African adventure part II – Climbing Mt. Kilimanjaro

Day one on the mountain

We started out quite early from Karibu Home and headed north to the start of the Rongai Kilimanjaro route. This route starts on the north slope of Kilimanjaro, bringing you straight up toward the mountain and then you trek back just below the plains of the Saddle. And the up and back across the Saddle again. This detour ads quite a bit of time at higher altitude so the ascent to the summit might be a bit easier.

The route starts at about 2000 MASL and looking at other accounts of the route it seems we did it slightly different.

After lunch and registration we started out slowly toward our first camp, weather was good and it was a nice walk through the forest and past some farms. We stopped for the night at what the guide called Simba camp. Which is not as hight as First Cave where I know other has been camping in the past. Here we divided our self between tents and I ended up together with Stefan. We shared the same tent for the rest of the trip on the mountain which worked fine for me.

Since we had the same numbered tent for the rest of the trip we also got our packs in it when we arrived at our overnight stops for the rest of the trip. It’s nice not having to go looking for your luggage every day.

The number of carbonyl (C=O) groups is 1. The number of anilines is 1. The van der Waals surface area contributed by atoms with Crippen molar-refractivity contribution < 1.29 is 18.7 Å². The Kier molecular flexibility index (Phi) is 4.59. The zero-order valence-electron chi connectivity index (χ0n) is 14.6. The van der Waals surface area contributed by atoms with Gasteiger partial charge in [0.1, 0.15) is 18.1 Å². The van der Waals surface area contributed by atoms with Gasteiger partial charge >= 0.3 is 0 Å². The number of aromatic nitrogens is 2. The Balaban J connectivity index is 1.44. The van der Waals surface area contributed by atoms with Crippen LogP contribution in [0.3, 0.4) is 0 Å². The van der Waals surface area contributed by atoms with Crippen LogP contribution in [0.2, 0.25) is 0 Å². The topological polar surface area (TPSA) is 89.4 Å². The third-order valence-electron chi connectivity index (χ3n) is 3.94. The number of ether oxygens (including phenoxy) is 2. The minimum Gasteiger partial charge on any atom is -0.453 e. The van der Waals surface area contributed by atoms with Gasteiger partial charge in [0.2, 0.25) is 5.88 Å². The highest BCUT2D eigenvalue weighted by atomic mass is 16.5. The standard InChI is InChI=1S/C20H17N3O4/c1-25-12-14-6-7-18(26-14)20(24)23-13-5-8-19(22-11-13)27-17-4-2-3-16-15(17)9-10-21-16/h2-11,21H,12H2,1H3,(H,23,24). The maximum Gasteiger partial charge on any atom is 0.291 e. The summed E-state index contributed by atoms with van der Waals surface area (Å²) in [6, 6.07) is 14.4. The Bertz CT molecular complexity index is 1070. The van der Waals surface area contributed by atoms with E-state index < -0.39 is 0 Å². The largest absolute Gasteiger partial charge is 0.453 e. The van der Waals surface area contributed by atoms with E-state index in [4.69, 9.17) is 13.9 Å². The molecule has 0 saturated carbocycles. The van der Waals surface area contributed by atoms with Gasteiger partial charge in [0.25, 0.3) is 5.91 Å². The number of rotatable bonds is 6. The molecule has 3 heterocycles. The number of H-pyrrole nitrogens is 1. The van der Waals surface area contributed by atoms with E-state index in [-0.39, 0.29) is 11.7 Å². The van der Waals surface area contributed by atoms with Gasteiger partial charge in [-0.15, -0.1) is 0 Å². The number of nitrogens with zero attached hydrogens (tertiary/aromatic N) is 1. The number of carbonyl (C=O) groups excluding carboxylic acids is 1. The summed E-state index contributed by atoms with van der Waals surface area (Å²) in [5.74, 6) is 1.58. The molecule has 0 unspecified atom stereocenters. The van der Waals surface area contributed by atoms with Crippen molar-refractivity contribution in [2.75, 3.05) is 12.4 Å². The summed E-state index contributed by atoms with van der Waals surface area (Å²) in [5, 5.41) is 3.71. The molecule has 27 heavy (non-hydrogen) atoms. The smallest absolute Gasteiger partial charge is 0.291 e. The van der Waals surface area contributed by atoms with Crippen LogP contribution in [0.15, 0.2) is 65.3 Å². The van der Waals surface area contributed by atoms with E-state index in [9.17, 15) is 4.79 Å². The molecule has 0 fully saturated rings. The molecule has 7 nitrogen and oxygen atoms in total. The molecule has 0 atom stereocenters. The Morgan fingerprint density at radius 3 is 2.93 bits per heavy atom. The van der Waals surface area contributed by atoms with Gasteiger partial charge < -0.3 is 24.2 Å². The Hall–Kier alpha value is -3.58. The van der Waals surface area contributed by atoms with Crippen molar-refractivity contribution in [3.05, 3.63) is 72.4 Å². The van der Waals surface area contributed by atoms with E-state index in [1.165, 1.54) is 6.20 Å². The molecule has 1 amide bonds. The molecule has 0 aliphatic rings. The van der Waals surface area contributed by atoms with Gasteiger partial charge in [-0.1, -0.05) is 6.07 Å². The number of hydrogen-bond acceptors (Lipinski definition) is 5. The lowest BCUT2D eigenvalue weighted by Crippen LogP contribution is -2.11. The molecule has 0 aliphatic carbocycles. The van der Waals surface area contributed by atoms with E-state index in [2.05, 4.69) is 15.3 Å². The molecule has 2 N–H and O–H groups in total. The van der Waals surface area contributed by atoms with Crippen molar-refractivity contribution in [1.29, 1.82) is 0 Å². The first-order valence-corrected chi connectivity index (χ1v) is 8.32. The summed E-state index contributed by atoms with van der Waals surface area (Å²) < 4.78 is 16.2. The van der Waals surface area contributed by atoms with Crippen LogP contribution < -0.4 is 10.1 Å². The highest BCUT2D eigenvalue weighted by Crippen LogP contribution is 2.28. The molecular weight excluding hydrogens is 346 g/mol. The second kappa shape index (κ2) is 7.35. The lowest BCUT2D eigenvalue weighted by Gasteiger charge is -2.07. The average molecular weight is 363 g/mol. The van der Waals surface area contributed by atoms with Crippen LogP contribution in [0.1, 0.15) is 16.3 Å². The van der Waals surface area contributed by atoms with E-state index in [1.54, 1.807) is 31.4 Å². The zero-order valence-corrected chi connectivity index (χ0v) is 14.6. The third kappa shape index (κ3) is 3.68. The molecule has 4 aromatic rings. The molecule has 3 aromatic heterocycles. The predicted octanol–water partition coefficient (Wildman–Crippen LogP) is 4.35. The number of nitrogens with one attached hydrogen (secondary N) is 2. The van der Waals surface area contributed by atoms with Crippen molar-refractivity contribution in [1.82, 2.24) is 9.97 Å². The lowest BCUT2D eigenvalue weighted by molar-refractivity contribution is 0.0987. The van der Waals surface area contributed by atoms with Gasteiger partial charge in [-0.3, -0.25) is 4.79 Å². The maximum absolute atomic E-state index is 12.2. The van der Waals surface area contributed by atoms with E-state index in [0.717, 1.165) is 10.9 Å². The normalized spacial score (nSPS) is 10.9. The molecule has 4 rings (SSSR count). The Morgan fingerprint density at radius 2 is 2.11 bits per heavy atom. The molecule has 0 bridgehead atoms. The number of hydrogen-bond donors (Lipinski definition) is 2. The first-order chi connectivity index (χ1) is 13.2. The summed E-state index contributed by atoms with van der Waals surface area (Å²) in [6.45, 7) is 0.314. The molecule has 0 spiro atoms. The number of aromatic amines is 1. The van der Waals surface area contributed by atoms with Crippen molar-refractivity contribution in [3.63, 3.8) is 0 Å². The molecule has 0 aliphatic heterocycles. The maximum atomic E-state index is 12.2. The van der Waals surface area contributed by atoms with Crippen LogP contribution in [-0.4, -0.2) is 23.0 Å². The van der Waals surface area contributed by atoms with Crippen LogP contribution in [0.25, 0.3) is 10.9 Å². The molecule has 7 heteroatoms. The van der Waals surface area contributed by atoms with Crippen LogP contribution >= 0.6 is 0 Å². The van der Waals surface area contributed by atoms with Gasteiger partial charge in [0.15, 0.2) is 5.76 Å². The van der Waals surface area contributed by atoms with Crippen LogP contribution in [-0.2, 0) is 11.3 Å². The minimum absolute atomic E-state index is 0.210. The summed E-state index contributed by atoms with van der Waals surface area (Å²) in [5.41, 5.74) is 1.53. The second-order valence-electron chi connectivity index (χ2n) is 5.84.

After settling down in the tents we had our afternoon tea while waiting for dinner. Afternoon tea meant that we got tea, coffee or hot chocolate (Cadbury or Milo) and some popcorn and warm peanuts. This we got every afternoon when we stopped and I guess it’s a good way to get some salt into your body.

For dinner we got soup for starters. Soup was also part of every meal, except for breakfast where we got some sort of gruel. I has no hunger the first days so I mostly of soup, gruel and fruits. Which for me at least seemed to work out just fine.

The food we got on the mountain was for the most part very good, it’s amazing what food the chef was able to make in his little tent.

After dinner we went to bed, not much to do in the darkness.